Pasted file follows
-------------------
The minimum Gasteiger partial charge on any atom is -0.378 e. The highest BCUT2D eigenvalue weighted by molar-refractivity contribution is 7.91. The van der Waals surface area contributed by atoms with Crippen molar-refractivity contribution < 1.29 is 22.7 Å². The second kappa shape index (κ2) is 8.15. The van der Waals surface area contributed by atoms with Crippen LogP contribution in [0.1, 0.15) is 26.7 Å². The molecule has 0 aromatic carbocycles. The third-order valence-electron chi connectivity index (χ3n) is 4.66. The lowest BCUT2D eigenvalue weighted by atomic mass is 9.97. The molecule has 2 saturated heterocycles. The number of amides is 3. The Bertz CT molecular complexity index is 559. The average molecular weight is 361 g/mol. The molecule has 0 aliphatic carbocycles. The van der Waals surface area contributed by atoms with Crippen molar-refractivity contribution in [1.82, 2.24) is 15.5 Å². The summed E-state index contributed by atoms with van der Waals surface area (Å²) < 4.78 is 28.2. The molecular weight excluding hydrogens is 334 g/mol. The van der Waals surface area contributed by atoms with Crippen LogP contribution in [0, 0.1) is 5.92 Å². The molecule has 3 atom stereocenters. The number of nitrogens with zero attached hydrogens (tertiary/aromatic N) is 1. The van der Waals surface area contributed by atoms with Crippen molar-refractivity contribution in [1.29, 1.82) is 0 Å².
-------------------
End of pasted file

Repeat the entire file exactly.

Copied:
The minimum Gasteiger partial charge on any atom is -0.378 e. The highest BCUT2D eigenvalue weighted by molar-refractivity contribution is 7.91. The van der Waals surface area contributed by atoms with Crippen molar-refractivity contribution < 1.29 is 22.7 Å². The second kappa shape index (κ2) is 8.15. The van der Waals surface area contributed by atoms with Crippen LogP contribution in [0.1, 0.15) is 26.7 Å². The molecule has 0 aromatic carbocycles. The third-order valence-electron chi connectivity index (χ3n) is 4.66. The lowest BCUT2D eigenvalue weighted by atomic mass is 9.97. The molecule has 2 saturated heterocycles. The number of amides is 3. The Bertz CT molecular complexity index is 559. The average molecular weight is 361 g/mol. The molecule has 0 aliphatic carbocycles. The van der Waals surface area contributed by atoms with Crippen molar-refractivity contribution in [1.82, 2.24) is 15.5 Å². The summed E-state index contributed by atoms with van der Waals surface area (Å²) < 4.78 is 28.2. The molecular weight excluding hydrogens is 334 g/mol. The van der Waals surface area contributed by atoms with Crippen LogP contribution in [0, 0.1) is 5.92 Å². The molecule has 3 atom stereocenters. The number of nitrogens with zero attached hydrogens (tertiary/aromatic N) is 1. The van der Waals surface area contributed by atoms with Crippen molar-refractivity contribution in [1.29, 1.82) is 0 Å².